Vermont Bill Would Foster Palliative Care Versus Promoting Euthanasia
by Paul Nowak
LifeNews.com Staff Writer
January 31, 2004
Montpelier, VT (LifeNews.com) — While leaders in the state’s legislature say Vermont will not become the next state to legalize assisted suicide this year, opponents of the practice are using their time to further improved care of the terminally ill and dying.
The House Health and Welfare Committee has put together a committee bill on end of life care, in order to improve and establish a focus on advance directives, do not resuscitate orders, pain management, and palliative care education. Hearings will be held on February 4th and 5th on "end of life issues" by the committee.
"It is a major undertaking, and several of us from Vermont Alliance for Ethical Healthcare are doing our best to assist in making this an excellent bill," said Dr. Robert Orr, founder of the organization. "This ‘silver lining’ is exactly what VAEH hoped would happen — rejection of physician assisted suicide and [promotion of] improved end-of-life efforts."
The Vermont Alliance for Ethical Healthcare is joined in its opposition to the legalization of assisted suicide by several major organizations, including the Vermont Medical Society, the Vermont Center for Independent Living, the Vermont Right to Life Committee, Burlington’s Catholic Diocese, and most recently the Vermont Chapter of the American Cancer Society and the Hospice and Palliative Care Council of Vermont.
The Vermont Chapter of the American Cancer Society issued a statement that it "opposes all measures that would permit assisted suicide" because "it violates one of the most basic tenets of physician practice: Do no harm."
The Hospice and Palliative Care Council of Vermont has also stated recently that it opposes "any legislation either for or against physician assisted suicide," similar to the position of the Vermont Medical Association. However, their official position statement strongly supports improving palliative care.
It is believed by some members of the pro-life community that the opposition to assisted suicide from disability groups, such as the Vermont Coalition for Disability Rights, and the Vermont Center for Independent Living have been instrumental in the defeat of euthanasia advocates in Michigan, Maine, Hawaii, and for the time being, Vermont.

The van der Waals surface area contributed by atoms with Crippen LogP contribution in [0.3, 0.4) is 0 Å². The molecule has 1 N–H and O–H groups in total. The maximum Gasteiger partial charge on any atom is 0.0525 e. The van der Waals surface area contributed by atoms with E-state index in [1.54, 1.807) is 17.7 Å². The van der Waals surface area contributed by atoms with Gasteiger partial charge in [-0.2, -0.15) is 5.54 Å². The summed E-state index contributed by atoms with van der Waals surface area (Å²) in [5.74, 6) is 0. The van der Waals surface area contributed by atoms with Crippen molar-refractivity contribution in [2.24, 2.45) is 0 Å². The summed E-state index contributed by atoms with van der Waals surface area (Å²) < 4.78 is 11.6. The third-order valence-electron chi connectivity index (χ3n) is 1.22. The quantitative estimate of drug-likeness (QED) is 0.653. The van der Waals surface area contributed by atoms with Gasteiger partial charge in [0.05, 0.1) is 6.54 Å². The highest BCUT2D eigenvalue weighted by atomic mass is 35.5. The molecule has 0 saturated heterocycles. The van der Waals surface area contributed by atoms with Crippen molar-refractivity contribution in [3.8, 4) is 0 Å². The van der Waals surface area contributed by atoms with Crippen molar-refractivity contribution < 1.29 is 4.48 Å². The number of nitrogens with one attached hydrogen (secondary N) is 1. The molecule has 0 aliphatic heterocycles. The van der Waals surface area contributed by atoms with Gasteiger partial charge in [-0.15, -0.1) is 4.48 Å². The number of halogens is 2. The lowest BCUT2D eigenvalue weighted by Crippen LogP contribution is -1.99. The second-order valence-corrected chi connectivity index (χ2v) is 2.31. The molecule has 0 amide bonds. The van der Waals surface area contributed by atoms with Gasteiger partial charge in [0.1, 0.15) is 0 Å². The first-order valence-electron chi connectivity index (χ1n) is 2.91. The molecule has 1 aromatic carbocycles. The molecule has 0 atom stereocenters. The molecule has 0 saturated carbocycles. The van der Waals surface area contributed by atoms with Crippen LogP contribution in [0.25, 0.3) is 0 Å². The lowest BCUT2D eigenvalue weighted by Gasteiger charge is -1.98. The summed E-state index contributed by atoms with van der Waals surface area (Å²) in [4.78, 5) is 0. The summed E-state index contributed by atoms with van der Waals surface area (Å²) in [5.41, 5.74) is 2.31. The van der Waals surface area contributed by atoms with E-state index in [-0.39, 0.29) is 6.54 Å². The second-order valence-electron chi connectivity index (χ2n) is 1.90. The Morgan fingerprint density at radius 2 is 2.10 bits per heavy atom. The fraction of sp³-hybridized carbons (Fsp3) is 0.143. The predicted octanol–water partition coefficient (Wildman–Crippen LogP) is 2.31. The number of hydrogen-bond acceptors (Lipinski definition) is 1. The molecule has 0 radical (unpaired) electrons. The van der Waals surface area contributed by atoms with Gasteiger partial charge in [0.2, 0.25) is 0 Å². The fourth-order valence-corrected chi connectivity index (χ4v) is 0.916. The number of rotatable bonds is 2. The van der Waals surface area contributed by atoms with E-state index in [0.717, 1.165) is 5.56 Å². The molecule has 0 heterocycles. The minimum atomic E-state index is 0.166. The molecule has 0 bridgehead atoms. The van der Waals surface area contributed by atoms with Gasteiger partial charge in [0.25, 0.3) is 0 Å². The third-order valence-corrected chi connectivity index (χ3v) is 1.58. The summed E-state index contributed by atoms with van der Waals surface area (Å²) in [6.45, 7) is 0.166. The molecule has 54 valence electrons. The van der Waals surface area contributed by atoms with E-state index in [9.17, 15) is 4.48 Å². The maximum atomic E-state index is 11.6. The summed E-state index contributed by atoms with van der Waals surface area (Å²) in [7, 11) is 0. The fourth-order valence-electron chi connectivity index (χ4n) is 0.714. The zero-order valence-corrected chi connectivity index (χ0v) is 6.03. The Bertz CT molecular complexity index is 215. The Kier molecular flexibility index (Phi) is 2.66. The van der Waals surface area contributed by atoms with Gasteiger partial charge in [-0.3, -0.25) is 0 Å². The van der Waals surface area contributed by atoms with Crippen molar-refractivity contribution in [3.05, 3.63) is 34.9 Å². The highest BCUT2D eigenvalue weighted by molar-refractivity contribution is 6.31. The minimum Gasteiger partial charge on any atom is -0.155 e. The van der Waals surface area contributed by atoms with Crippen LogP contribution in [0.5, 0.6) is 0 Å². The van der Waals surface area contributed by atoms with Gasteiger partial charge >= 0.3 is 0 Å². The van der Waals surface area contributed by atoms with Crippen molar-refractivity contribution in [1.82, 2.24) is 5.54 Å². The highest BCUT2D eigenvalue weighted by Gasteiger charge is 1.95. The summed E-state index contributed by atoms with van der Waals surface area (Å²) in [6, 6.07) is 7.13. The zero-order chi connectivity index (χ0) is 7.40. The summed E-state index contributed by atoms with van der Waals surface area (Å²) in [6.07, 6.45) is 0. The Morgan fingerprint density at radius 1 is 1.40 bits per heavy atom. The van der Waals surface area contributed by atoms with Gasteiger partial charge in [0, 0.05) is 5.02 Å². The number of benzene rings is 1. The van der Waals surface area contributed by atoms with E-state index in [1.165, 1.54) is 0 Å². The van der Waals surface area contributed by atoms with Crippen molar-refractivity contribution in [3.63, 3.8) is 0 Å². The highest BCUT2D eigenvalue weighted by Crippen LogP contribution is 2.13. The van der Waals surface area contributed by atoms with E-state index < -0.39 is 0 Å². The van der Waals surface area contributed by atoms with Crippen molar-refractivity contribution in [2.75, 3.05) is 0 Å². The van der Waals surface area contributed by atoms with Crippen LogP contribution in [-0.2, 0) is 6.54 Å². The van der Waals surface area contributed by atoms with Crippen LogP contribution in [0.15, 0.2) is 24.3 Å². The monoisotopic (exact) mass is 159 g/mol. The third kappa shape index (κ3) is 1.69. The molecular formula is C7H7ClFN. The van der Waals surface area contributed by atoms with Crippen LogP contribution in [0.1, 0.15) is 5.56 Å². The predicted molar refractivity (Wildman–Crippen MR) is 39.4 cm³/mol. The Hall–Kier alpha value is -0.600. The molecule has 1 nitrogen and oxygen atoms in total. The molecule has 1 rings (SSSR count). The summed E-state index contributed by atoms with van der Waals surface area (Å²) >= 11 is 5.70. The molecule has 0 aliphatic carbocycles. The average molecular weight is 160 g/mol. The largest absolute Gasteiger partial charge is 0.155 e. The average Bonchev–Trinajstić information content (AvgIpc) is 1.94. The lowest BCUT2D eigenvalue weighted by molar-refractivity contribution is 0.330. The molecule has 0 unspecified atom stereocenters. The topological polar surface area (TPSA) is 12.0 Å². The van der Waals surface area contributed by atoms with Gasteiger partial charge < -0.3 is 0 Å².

It certainly has not been a help groups like End of Life Choices (formerly the Hemlock Society) that Vermont Governor Jim Douglas (R) made it clear he does not support the legislation, and the chairman of the Senate Judiciary Committee stated he does not want to take up such a controversial issue if it’s not likely to become law.
According to Dr. Orr, Derek Humphrey, formerly of End of Life Choices, said that the pro-euthanasia organization pays $21,000 per month to 2 professional political advisors to further their cause, although he bemoans that "it hasn’t got them anywhere yet."
Though pro-euthanasia legislation seems to be dead in the legislature this time around, leading pro-life advocates remain on guard and watchful of any attempts to resurrect the effort.
"I’m not convinced we are out of danger," said Mary Beerworth, Executive Director of Vermont Right to Life Committee. "The forces and money behind the bill are determined to pass it."
Beerworth cautioned that there may be a "bigger battle" in next year’s legislative session. "The pro-life community will need to remain vigilant," she concluded.
Oregon became the first state to legalize assisted suicide in 1994, and the proposed Vermont legislation was modeled after the Oregon law.